“[This] may cause temporary and isolated shortages,” said Emily Hartwig-Mekstan, spokesperson for Walgreens.
Walgreens said it is frequently posting product availability updates on its websites throughout the day.
“We are restocking stores as quickly as possible and continuing to work diligently with our supplier partners to best meet customer demands,” said Hartwig-Mekstan, adding that the retailer is meeting demand.
It’s not always easy for parents to swap out one brand of formula for another, because some babies can develop an intolerance to ingredients in specific brands.
Unit sales of powder baby formula have dipped 1.7% year-over-year, according to market research firm IRI, which tracks point of sale data at retailers. Unit sales of liquid concentrate infant formula have dropped a more significant 18.3% year-over-year. IRI didn’t explain why the numbers were down — or so markedly for concentrate brands. Sales of both categories have fallen over the last few years.
But it’s hard to sell a lot of formula when you can’t get it or keep it on your store shelves.
Reckitt Benckiser, which owns Mead Johnson Nutrition (maker of Enfamil infant formula) said the company has ample supply “to ensure that all babies can get the nutrition they need.”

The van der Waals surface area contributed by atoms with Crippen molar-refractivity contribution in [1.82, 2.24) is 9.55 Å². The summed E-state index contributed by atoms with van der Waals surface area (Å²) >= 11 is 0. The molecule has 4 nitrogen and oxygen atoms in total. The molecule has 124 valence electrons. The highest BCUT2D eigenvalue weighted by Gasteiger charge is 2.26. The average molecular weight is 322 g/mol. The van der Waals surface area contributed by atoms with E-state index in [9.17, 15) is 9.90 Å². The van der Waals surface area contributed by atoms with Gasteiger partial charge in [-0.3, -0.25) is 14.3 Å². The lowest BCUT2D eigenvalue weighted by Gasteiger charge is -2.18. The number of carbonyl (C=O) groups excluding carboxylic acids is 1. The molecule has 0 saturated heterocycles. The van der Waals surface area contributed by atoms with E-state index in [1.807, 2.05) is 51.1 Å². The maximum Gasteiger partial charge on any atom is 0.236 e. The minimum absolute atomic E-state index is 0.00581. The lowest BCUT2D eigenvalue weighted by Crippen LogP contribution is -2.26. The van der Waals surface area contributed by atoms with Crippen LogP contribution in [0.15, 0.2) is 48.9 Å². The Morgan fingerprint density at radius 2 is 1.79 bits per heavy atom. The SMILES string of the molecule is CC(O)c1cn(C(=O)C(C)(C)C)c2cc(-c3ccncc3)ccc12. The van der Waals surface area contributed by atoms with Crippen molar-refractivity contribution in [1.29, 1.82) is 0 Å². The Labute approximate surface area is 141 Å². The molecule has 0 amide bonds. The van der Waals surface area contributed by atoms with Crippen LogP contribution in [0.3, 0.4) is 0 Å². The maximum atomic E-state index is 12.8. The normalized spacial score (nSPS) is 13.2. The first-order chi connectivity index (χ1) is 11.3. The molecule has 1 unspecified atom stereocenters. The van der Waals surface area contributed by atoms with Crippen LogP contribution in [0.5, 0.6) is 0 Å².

The Infant Nutrition Council of America, whose members include formula makers Abbott Nutrition, Gerber Products Company, Perrigo Nutritionals and Reckitt, said its members are actively working to mitigate the impact of the challenges currently affecting supply chain, transportation and distribution systems around the globe.
“This includes working with distributors, retailers and state agencies on innovative ways to ensure availability of and continued access to infant formula. Parents and caregivers should ensure they get infant formula from a safe, reliable source,” the group said in an email to CNN Business.
Gerber (a Nestle brand), Perrigo, CVS and Target did not respond to requests for comment.
One of the most stolen items from stores
With infant formula, the issue of shortages in stores is complicated by the fact that it is also one of the most commonly stolen products in retail.
A 2020 survey of 61 retailers from the National Retail Federation — the industry’s largest trade group — showed that organized retail theft has jumped nearly 60% from 2015 and costs stores an average of $719,548 per $1 billion dollars in sales.
Organized retail crime involves a “gang” of people who steal entire shelves of products such as cosmetics, baby formula or trendy jeans — not for their own personal consumption — but to resell them for a profit.
“Infant formula has become a top item for thieves because it is easy to quickly resell. Increasingly, we are seeing infant formula resold online,” said Jason Brewer, spokesman for the trade group Retail Industry Leaders Association. “[Theft] is certainly a factor [contributing to shortages] given the rise in theft that retailers have been experiencing.”